How to Create Topic Clouds with Lexos

Some Background

Topic modelling is gaining increasing momentum as a research method in Digital Humanities, with MALLET as the general tool of choice. However, many would-be topic modellers have struggled to make effective use of MALLET’s output, which is raw data. In fact, there has been a growing movement to devise methods of visualising topic modelling data generally. A while back, Elijah Meeks had an idea for generating topic clouds: separate word clouds for each topic in the model. [I can’t seem to access his original blog post, but here is his code on GitHub.] Although word clouds have their problems as visualisations, Meeks speculated that they were particularly effective for examining topics in a topic model. Indeed, others have used word clouds to visualise topic modelling results, most notable Matt Jockers in the digital supplement to his Macroanalysis. One of the things I liked about Meeks’ implementation using d3.js was that it placed the clouds next to each other so that they could be compared.

I quickly transferred this idea to our work on the Lexomics project, and our software Lexos. In Lexomics, we frequently cut texts into chunks or segments, which can then be clustered to measure similarities and differences.… Read more…

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NEH Funds the Archive of Early Middle English

I’m excited to announce that I have received an NEH Scholarly Editions and Translations grant, which I will co-direct with Dorothy Kim from Vassar College. The grant will help create an Archive of Early Middle English (AEME). We’ll start with a full digital edition of Oxford, Bodleian Library, Laud Misc 108, with a complete set of images. Other manuscripts will follow, and by the end of the grant we expect to have a full set of metadata and editorial conventions for other to submit materials. AEME will be designed to be flexible. Not everybody can afford to photograph full manuscripts, so we’ll be working to accommodate images as they become available in the public domain (perhaps licence a few that are not). We’ll also take individual texts, in addition to whole manuscripts. And and all ye multilingual enthusiasts, we haven’t forgotten one of the most important developments in recent scholarship. Although we want Early Middle English (about 1066-1350) to be at the centre, we’ll take any materials in any language that is also found in manuscripts containing Early Middle English.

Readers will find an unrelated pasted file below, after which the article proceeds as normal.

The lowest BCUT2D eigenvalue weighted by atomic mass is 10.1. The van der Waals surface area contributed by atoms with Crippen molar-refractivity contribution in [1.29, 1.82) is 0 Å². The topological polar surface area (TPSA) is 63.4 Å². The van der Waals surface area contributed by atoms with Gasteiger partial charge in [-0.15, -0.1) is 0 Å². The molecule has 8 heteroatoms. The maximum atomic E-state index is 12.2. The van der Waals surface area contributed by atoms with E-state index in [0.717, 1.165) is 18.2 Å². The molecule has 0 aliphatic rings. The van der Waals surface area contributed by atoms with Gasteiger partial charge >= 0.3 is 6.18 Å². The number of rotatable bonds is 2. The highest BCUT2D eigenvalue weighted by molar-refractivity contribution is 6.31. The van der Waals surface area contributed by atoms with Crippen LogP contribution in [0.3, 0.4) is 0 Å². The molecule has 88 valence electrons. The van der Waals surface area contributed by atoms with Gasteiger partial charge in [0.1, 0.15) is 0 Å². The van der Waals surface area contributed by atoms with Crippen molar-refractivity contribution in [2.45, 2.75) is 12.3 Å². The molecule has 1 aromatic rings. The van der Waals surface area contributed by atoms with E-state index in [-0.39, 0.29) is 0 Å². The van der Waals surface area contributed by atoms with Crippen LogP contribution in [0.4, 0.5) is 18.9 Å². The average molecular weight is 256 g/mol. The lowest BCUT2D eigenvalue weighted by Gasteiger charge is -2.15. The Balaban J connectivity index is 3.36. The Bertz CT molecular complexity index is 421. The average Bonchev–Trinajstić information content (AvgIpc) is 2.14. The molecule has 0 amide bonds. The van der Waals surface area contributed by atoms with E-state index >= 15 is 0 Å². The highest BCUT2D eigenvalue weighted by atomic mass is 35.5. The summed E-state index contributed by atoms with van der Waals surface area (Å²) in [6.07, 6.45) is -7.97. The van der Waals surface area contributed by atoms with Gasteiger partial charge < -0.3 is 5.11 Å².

I will write much more once the project gets started. For now, you can learn a little more on the AEME web site.… Read more…

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Introducing Serendip-o-matic

Serendip-o-matic I’m proud to introduce the online search tool Serendip-o-matic. From July 28-August 3, I worked with a fabulous group digital humanists to produce this tool from scratch as part of the One Week | One Tool project.

Serendip-o-matic connects your sources to digital materials located in libraries, museums, and archives around the world. By first examining your research interests, and then identifying related content in locations such as the Digital Public Library of America (DPLA), Europeana, Trove Australia, and Flickr Commons, Serendip-o-matic’s serendipity engine helps you discover photographs, documents, maps and other primary sources.

Whether you begin with text from an article, a Wikipedia page, or a full Zotero collection, Serendip-o-matic’s special algorithm extracts key terms and returns a surprising reflection of your interests. Because the tool is designed mostly for inspiration, search results aren’t meant to be exhaustive, but rather suggestive, pointing you to materials you might not have discovered. At the very least, the magical input-output process helps you step back and look at your work from a new perspective.

Action Shot from One Week | One Tool

The group brainstorming tool ideas. Photo by Mia Ridge.

At some point, I will blog about the experience, but that will have to wait a little because the project has coincided with activity related to the news that I have received an NEH award to create an Archive of Early Middle English.… Read more…

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